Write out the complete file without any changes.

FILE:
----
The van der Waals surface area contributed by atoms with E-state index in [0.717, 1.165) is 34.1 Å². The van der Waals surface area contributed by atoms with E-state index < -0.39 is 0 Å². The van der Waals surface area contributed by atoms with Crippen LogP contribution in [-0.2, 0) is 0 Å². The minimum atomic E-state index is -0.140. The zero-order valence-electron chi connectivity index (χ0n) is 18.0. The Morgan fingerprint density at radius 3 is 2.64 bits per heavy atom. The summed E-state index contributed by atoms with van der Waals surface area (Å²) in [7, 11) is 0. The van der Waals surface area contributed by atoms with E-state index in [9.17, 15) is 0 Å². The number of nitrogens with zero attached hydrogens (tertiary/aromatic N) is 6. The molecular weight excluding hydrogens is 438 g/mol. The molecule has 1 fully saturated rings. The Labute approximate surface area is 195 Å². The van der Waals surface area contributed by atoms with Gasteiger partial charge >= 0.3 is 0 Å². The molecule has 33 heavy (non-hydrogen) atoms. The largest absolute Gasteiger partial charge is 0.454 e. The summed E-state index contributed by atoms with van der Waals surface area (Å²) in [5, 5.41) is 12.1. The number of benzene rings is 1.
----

The van der Waals surface area contributed by atoms with E-state index in [0.717, 1.165) is 34.1 Å². The van der Waals surface area contributed by atoms with E-state index < -0.39 is 0 Å². The van der Waals surface area contributed by atoms with Crippen LogP contribution in [-0.2, 0) is 0 Å². The minimum atomic E-state index is -0.140. The zero-order valence-electron chi connectivity index (χ0n) is 18.0. The Morgan fingerprint density at radius 3 is 2.64 bits per heavy atom. The summed E-state index contributed by atoms with van der Waals surface area (Å²) in [7, 11) is 0. The van der Waals surface area contributed by atoms with E-state index in [9.17, 15) is 0 Å². The number of nitrogens with zero attached hydrogens (tertiary/aromatic N) is 6. The molecular weight excluding hydrogens is 438 g/mol. The molecule has 1 fully saturated rings. The Labute approximate surface area is 195 Å². The van der Waals surface area contributed by atoms with Gasteiger partial charge >= 0.3 is 0 Å². The molecule has 33 heavy (non-hydrogen) atoms. The largest absolute Gasteiger partial charge is 0.454 e. The summed E-state index contributed by atoms with van der Waals surface area (Å²) in [5, 5.41) is 12.1. The number of benzene rings is 1.